A FANTASTIC training opportunity is on the way to prepare general practitioners (GPs) out west to respond in an emergency.
While specialised emergency teams are readily available in big cities, in regional, rural and remote areas of the state GPs can be the ones that are called to respond in emergency scenarios.
To prepare for this kind of situation, a mobile simulated clinical training bus is coming to Bathurst Hospital on May 21 to train GPs in rural emergency medicine skills.
The workshop is a collaboration between the Royal Australian College of General Practitioners (RACGP) Rural, the NSW Government's Health Education and Training Institute (HETI) and the local primary health network.
RACGP members are invited to sign up.
ALSO MAKING NEWS:
Those who do the training will rotate through seven hands-on simulated scenarios that reflect real emergency care situations that health practitioners commonly face in rural and remote Australia.
RACGP Rural chair Dr Michael Clements said emergencies range from asthma attacks to major accidents.
"GPs, particularly in rural areas, could be called on for any level of disaster, so that can be anything from an asthma attack to chest pain in the waiting room, or outside the practice it could be stopping off at an accident or dealing with a trauma or any other kind of farming accident, all the way through to massive trauma where you have multiple casualties," he said.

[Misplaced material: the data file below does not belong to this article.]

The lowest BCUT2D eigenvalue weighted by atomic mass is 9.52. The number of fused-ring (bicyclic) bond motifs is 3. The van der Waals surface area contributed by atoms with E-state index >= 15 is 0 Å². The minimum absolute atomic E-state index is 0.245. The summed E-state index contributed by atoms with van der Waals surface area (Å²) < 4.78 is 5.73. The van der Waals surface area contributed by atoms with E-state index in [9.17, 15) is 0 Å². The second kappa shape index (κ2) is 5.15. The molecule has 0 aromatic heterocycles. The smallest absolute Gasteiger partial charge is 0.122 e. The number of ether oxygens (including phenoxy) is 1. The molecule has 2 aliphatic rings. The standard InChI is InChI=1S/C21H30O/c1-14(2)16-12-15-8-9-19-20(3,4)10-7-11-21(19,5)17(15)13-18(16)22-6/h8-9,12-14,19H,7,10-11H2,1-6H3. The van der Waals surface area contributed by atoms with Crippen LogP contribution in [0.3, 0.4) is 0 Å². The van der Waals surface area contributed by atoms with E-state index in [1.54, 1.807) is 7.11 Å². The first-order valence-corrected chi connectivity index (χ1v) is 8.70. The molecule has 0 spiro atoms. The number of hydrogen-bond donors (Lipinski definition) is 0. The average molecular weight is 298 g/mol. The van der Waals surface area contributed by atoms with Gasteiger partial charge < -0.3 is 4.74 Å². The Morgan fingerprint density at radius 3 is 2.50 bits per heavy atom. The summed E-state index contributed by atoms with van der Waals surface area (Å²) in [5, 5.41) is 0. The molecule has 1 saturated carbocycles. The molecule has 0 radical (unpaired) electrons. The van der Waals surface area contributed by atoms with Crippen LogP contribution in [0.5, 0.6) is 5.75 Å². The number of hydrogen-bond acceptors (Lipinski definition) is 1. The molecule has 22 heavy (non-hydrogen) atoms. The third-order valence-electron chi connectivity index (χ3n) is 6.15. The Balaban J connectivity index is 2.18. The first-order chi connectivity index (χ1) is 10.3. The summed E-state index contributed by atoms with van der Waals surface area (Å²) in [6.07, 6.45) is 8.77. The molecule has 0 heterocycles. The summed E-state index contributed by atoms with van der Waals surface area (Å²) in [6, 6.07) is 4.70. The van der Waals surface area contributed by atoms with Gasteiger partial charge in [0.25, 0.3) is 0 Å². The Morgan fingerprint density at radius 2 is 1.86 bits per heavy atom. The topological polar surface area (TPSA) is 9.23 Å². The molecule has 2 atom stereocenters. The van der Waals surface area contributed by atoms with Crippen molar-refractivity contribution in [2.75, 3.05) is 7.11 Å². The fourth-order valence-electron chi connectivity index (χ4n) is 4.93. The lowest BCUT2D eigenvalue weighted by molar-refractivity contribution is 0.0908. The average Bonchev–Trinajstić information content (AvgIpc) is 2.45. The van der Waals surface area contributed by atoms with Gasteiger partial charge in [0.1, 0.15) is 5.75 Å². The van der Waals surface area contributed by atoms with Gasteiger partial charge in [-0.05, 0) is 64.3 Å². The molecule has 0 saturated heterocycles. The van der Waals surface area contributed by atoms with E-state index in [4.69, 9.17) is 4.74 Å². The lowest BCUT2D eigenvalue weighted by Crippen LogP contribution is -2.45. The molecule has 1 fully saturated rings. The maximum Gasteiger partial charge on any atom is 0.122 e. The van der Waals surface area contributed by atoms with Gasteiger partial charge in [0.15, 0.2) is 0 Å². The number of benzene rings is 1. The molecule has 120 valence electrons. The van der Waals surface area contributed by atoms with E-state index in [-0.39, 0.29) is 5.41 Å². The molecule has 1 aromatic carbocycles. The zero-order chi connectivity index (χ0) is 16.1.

The benefit of learning how to respond to incidents like this in the simulation centre is that it will feel more real.
"For doctors, we certainly learn through books and the internet and understanding the academics of a situation, but in an emergency there's so much more to do with how we interact with each other and the nurses, with the staff, and actually getting hands on the equipment," Dr Clements said.
"Using the mobile simulation equipment and the centre really gives a layer of depth and complexity that makes it much more likely that in a real scenario that we have a cohesiveness, good team work and a good way of working for the betterment of the patient."
Bathurst's Dr Ross Wilson has also encouraged GPs to sign up, saying they will be able to develop their emergency skills.
He said: "I cannot recall in the last five or six years I've been associated with it any complaints that it wasn't more than worthwhile the effort to come to it and most go away with an improved sense knowledge and improved confidence to deal with emergency situations."
To register for the training, click here.
Our journalists work hard to provide local, up-to-date news to the community. This is how you can access our trusted content:
Sign up for our newsletter to stay up to date.